In an emergency situation, it is good to know we have trained personnel within our city and county fire departments to take care of it.
Last week's fiery propane explosion at McCorkle Farms off Stagecoach Road near Thomson was just one of those examples. Sadly, it claimed the life of a young rising businessman in our community, 23-year-old Jason McCorkle and injured his father, Paul McCorkle. The older Mr. McCorkle serves as a member of the McDuffie County Board of Commissioners.
Local city and county firefighters, along with volunteer firefighters from surrounding fire departments, worked well together. It was one of the finest examples of firefighters working together that I have personally seen in many years.
Three of our local fire leaders are McDuffie County Fire/Rescue Services Chief Bruce Tanner, Assistant Chief Stephen Sewell and Thomson Fire Rescue Chief Rick Sewell.
They were all unsung heroes.
There were many more, too.
That group consisted of Thomson Police Chief Joseph D. Nelson and TPD Sgt. Jammie Smith, McDuffie County Emergency Medical Services' City of Thomson Gas Department Superintendent Chuck Cason and several of his men, as well as Paul and Sammy McCorkle, who attempted to do what they could to help following the tragedy.
Those who work in fire department, EMS and law enforcement circles are confronted with emergency situations on a regular basis. Even though many of them had never encountered an explosion involving an LP pipeline before, they nevertheless had been trained to handle such types of emergencies. It's actually something that area firefighters gather to learn about every August, according to Chief Tanner.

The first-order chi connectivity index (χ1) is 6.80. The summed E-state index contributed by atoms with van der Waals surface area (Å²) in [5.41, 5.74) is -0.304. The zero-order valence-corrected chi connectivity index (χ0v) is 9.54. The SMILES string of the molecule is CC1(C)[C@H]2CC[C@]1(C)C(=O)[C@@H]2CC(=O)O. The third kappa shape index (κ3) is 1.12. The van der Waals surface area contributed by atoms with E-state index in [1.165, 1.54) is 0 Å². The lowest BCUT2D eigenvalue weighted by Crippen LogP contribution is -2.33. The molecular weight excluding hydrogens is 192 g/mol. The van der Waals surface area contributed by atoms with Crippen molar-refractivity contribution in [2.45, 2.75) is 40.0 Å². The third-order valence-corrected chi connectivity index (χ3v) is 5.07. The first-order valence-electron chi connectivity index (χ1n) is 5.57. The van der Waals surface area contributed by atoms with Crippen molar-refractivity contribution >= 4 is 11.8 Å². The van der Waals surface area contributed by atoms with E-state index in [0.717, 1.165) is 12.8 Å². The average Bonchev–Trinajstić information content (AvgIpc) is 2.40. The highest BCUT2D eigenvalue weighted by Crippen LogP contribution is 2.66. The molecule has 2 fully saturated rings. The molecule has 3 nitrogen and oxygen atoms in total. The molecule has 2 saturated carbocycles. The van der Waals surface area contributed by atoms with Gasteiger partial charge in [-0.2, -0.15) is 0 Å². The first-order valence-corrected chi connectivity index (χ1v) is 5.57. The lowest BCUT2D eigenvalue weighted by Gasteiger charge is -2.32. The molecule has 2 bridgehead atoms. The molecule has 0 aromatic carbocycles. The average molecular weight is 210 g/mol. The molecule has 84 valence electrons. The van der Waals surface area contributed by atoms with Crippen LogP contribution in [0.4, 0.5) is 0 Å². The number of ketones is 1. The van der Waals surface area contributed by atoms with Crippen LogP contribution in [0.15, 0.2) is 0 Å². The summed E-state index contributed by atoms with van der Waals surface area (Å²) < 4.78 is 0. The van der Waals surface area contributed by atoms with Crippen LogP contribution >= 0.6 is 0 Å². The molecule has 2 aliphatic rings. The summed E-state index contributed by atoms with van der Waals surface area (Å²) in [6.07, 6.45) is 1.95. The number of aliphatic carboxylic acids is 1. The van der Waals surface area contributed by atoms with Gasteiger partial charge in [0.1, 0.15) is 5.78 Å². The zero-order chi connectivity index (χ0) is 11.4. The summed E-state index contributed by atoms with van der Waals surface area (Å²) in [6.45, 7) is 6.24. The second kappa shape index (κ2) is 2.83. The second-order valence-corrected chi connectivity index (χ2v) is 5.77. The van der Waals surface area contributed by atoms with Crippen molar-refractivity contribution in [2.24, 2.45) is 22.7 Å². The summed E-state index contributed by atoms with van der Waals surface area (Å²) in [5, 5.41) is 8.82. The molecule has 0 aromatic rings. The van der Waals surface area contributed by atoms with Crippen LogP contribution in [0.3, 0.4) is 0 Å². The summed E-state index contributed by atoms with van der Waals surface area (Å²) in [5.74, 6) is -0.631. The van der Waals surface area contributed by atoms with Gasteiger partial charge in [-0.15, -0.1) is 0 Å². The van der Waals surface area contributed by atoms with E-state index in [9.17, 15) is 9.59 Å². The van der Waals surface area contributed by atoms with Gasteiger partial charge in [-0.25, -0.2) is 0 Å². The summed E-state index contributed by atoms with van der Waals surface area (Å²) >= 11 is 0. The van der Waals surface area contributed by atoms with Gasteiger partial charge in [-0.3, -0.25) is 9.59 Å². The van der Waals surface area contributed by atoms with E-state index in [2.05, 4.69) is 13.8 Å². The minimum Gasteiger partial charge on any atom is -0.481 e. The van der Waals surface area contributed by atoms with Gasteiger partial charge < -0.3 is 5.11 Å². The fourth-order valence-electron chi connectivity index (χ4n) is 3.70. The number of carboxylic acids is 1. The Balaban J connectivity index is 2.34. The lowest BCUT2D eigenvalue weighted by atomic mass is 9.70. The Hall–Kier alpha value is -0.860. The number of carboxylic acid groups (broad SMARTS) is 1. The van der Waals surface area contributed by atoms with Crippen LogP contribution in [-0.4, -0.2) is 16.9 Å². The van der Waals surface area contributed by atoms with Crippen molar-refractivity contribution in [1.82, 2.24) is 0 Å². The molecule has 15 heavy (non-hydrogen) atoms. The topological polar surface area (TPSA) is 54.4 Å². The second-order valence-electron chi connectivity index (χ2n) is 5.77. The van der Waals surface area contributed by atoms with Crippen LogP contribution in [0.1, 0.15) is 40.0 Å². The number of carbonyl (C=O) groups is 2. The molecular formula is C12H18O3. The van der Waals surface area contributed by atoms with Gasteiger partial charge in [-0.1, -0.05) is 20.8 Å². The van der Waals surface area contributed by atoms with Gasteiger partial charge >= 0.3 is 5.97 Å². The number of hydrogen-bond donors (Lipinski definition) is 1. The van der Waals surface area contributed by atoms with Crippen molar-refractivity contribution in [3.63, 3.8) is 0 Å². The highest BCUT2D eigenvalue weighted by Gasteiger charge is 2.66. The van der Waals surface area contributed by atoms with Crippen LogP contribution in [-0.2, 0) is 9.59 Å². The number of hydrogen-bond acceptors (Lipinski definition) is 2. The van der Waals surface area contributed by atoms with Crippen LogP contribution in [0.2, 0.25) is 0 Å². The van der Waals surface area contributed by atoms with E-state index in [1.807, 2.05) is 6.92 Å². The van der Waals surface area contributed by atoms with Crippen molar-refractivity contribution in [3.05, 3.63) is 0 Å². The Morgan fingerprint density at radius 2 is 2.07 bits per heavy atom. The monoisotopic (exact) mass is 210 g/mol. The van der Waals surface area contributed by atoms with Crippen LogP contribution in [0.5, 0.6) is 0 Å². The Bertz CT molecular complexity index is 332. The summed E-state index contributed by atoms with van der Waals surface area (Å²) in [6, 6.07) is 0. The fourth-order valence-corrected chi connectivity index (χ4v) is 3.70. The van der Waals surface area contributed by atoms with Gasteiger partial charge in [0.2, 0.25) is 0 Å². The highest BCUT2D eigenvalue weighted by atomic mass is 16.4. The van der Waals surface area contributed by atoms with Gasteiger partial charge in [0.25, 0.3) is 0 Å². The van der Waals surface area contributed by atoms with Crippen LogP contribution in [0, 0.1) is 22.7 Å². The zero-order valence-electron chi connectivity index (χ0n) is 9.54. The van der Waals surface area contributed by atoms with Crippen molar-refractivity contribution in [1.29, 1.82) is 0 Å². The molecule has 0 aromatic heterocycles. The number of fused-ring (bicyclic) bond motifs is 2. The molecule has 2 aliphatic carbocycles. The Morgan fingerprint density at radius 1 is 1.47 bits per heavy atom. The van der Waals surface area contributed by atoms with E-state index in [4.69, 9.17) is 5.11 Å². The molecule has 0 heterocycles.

"Because of that, we were able to minimize the situation a little bit," said Dixie Pipeline Company spokesman Rick Rainey. "That was a tremendous help."
Speaking of Mr. Rainey, he and others with Dixie Pipeline Co. were just as nice as could be when speaking to those of us as reporters. Mr. Rainey was extremely helpful and answered all of our questions. He also provided helpful hints to safeguard any future tragedy when digging or excavating soil around one of his company's pipelines.
I consider him, as well as those who worked so tirelessly to repair the pipeline that interrupted services to Dixie Pipeline Co. customers from Thomson all the way to North Carolina, unsung heroes, too.
I regard those working as sub-contractors in that same light.
Because of the extensive training area firefighters have received and continue to receive every year, fortunately, the tragedy wasn't any worse than it turned out.
"It was a tragedy as it is, but it could have been a lot worse," Chief Tanner said.
Again, there were a lot of unsung heroes involved in the local emergency. And for each one of these persons, we in McDuffie County owe them a big debt of gratitude.